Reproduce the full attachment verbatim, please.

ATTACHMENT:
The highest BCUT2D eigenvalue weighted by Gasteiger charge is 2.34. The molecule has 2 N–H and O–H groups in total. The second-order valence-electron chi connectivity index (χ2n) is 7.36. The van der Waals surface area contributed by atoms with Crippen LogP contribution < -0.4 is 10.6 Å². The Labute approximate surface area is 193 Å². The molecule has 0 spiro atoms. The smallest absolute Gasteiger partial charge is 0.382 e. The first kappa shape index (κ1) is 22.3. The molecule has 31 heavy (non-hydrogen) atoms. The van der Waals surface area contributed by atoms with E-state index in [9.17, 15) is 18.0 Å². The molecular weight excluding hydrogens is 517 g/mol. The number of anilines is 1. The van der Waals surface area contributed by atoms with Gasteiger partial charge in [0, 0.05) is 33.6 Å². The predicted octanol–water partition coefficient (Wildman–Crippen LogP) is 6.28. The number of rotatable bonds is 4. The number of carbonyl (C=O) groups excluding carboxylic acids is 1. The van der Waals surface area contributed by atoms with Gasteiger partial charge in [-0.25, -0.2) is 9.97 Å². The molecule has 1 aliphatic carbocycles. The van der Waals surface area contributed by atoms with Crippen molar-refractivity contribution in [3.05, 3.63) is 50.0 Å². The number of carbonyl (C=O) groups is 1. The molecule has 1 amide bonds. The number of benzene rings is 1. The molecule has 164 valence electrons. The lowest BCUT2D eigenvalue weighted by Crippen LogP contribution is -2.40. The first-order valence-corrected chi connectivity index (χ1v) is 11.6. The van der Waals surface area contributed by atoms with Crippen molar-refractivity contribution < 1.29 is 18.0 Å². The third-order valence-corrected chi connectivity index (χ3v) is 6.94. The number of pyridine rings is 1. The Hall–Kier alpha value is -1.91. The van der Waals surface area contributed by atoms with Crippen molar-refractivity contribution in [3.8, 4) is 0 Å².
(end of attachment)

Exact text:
The highest BCUT2D eigenvalue weighted by Gasteiger charge is 2.34. The molecule has 2 N–H and O–H groups in total. The second-order valence-electron chi connectivity index (χ2n) is 7.36. The van der Waals surface area contributed by atoms with Crippen LogP contribution < -0.4 is 10.6 Å². The Labute approximate surface area is 193 Å². The molecule has 0 spiro atoms. The smallest absolute Gasteiger partial charge is 0.382 e. The first kappa shape index (κ1) is 22.3. The molecule has 31 heavy (non-hydrogen) atoms. The van der Waals surface area contributed by atoms with E-state index in [9.17, 15) is 18.0 Å². The molecular weight excluding hydrogens is 517 g/mol. The number of anilines is 1. The van der Waals surface area contributed by atoms with Gasteiger partial charge in [0, 0.05) is 33.6 Å². The predicted octanol–water partition coefficient (Wildman–Crippen LogP) is 6.28. The number of rotatable bonds is 4. The number of carbonyl (C=O) groups excluding carboxylic acids is 1. The van der Waals surface area contributed by atoms with Gasteiger partial charge in [-0.25, -0.2) is 9.97 Å². The molecule has 1 aliphatic carbocycles. The van der Waals surface area contributed by atoms with Crippen molar-refractivity contribution in [3.05, 3.63) is 50.0 Å². The number of carbonyl (C=O) groups is 1. The molecule has 1 amide bonds. The number of benzene rings is 1. The molecule has 164 valence electrons. The lowest BCUT2D eigenvalue weighted by Crippen LogP contribution is -2.40. The first-order valence-corrected chi connectivity index (χ1v) is 11.6. The van der Waals surface area contributed by atoms with Crippen molar-refractivity contribution < 1.29 is 18.0 Å². The third-order valence-corrected chi connectivity index (χ3v) is 6.94. The number of pyridine rings is 1. The Hall–Kier alpha value is -1.91. The van der Waals surface area contributed by atoms with Crippen molar-refractivity contribution in [3.8, 4) is 0 Å².